Trump’s Prime-Time Speech From Mar-a-Lago: A Laundry List of Grievances

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Former President Donald J. Trump, speaking at his Florida resort at Mar-a-Lago on Tuesday evening hours after his arraignment in New York, cast the case against him as unfair and politically motivated in an unusually short 21-minute speech that focused as much on other grievances and investigations.

Standing before his family members, Republican Party officials and allies, Mr. Trump called the Manhattan district attorney, Alvin L. Bragg, a “criminal,” claiming without evidence that Mr. Bragg had leaked information from the grand jury. And Mr. Trump also called the judge overseeing the case, Juan M. Merchan, “a Trump-hating judge with a Trump-hating wife and family.”

In the courtroom during his arraignment earlier on Tuesday, Justice Merchan admonished Mr. Trump about his public remarks, urging him to refrain from making statements about the case with “the potential to incite violence and civil unrest.”

In his speech, which was carried live by CNN and Fox News, Mr. Trump spent much of his time airing other perceived wrongs against him. He renewed his criticisms of the F.B.I.’s search of Mar-a-Lago in August, the New York attorney general’s civil investigation into him and his family’s business dealings and the open case in Georgia about his meddling in the 2020 election there.

“This is a persecution, not an investigation,” he said of the New York attorney general’s case.

Anticipation for Mr. Trump’s remarks had been building all day as cable networks and national media outlets delivered minute-by-minute updates. The former president, meanwhile, declined to speak with reporters in New York and instead saved his remarks for a prime-time address back home in Florida.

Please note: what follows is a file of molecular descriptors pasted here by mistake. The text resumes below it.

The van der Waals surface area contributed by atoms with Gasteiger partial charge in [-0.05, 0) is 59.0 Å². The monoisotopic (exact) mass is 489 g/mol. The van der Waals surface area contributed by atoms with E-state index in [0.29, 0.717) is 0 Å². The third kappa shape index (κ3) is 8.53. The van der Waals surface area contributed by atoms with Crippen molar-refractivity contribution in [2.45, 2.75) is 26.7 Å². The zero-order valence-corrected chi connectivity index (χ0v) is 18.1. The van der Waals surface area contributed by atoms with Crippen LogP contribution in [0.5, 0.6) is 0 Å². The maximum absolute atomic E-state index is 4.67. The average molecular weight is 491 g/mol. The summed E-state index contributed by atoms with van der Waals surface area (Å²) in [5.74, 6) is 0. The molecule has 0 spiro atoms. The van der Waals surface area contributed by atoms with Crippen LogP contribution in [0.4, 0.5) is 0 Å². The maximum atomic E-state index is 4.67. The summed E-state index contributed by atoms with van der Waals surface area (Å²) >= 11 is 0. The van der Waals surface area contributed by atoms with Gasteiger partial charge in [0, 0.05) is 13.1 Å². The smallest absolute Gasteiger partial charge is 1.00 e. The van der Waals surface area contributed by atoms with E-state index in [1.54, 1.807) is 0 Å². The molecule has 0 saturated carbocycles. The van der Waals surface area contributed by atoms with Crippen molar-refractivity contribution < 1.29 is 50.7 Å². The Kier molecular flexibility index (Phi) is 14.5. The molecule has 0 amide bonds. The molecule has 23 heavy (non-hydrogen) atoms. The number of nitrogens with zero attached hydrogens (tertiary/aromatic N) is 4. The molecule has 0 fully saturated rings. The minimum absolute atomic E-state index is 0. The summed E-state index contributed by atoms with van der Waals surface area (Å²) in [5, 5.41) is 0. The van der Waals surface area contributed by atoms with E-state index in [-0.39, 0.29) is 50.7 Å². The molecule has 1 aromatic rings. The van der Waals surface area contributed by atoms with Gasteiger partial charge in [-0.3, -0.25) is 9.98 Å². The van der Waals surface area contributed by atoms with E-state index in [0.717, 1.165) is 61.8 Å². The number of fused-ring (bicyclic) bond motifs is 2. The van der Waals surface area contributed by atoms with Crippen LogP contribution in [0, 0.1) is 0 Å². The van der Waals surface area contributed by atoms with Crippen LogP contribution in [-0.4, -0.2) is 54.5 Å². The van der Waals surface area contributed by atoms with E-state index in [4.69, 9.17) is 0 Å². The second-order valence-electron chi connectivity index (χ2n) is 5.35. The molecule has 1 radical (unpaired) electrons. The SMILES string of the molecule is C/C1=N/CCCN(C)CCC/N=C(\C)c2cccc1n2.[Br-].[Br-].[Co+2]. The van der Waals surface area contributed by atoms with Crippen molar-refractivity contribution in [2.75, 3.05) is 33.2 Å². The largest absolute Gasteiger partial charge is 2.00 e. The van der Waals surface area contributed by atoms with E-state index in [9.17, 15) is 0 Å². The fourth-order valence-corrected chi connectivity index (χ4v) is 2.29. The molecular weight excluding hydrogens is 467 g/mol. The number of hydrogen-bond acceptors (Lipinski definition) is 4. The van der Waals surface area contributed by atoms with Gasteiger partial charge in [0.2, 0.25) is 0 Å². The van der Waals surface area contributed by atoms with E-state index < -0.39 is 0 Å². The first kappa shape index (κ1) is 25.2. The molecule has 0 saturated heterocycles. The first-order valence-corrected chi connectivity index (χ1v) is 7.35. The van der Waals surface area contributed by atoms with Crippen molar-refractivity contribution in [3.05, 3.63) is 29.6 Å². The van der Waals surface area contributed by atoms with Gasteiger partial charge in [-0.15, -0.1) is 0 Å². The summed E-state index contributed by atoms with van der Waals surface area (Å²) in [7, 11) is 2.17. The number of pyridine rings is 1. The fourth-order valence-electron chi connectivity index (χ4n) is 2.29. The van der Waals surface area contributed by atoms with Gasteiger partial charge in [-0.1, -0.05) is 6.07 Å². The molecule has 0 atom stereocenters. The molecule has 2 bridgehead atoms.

How Times reporters cover politics. We rely on our journalists to be independent observers. So while Times staff members may vote, they are not allowed to endorse or campaign for candidates or political causes. This includes participating in marches or rallies in support of a movement or giving money to, or raising money for, any political candidate or election cause.

But Mr. Trump seemed to squander his opportunity with a speech that was long on complaints and light on applause lines. Inside the ballroom, the biggest cheer of the night was when he ended his speech by repeating his 2016 campaign motto.

His remarks amount to a strategy that has become commonplace for Mr. Trump: blurring the lines between his court battles and political opponents to sway public opinion over his arrest while ginning up enthusiasm — and campaign contributions — from supporters.

The ballroom at Mar-a-Lago where Mr. Trump spoke — the same spot where he announced his third White House bid in November — was set up with a wide walkway for Trump allies and relatives to make their entrances. The design also divided the room in a way that made the crowd appear larger than it was. Roughly 350 seats were set up for the audience, which included two of Mr. Trump’s adult children, Tiffany Trump and Donald Trump Jr., as well as Representatives Matt Gaetz of Florida and Marjorie Taylor Greene of Georgia, both far-right Republicans.

The former president spoke roughly seven hours after he left a Manhattan courthouse, where he pleaded not guilty to 34 felony charges that prosecutors brought against him over his role in coordinating hush-money payments to a porn star. He is the first former president to face the prospect of a criminal trial.

Mr. Trump has long aimed to paint himself as a target of politically motivated attacks and claimed the charges against him were baseless. Shortly after being indicted by a grand jury last week, he issued a statement calling the indictment “political persecution and election interference at the highest level in history.”

His message has resonated with supporters. Since his indictment, Mr. Trump’s poll numbers in the 2024 Republican presidential primary have risen by double digits, even as some longtime supporters have slowed in their rush to defend him. As he was arraigned on Tuesday, a crowd of his supporters gathered in the streets outside the Manhattan courthouse.

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